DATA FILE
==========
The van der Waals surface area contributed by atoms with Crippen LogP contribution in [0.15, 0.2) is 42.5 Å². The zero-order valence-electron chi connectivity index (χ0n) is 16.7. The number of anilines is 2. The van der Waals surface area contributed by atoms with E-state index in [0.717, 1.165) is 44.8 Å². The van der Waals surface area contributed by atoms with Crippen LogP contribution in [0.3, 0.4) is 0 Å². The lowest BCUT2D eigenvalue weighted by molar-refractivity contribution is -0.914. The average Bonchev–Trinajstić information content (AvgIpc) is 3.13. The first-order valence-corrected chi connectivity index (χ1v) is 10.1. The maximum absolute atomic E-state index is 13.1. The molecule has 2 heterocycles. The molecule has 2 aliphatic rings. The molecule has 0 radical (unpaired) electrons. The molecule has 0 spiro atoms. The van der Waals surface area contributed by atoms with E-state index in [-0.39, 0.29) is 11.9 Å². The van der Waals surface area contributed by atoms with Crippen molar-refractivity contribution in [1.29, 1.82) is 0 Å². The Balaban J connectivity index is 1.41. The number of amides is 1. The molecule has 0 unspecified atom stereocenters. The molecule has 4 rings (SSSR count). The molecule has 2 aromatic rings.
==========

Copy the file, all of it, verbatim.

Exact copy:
The van der Waals surface area contributed by atoms with Crippen LogP contribution in [0.15, 0.2) is 42.5 Å². The zero-order valence-electron chi connectivity index (χ0n) is 16.7. The number of anilines is 2. The van der Waals surface area contributed by atoms with E-state index in [0.717, 1.165) is 44.8 Å². The van der Waals surface area contributed by atoms with Crippen LogP contribution in [0.3, 0.4) is 0 Å². The lowest BCUT2D eigenvalue weighted by molar-refractivity contribution is -0.914. The average Bonchev–Trinajstić information content (AvgIpc) is 3.13. The first-order valence-corrected chi connectivity index (χ1v) is 10.1. The maximum absolute atomic E-state index is 13.1. The molecule has 2 heterocycles. The molecule has 2 aliphatic rings. The molecule has 0 radical (unpaired) electrons. The molecule has 0 spiro atoms. The van der Waals surface area contributed by atoms with E-state index in [-0.39, 0.29) is 11.9 Å². The van der Waals surface area contributed by atoms with Crippen molar-refractivity contribution in [1.29, 1.82) is 0 Å². The Balaban J connectivity index is 1.41. The number of amides is 1. The molecule has 0 unspecified atom stereocenters. The molecule has 4 rings (SSSR count). The molecule has 2 aromatic rings.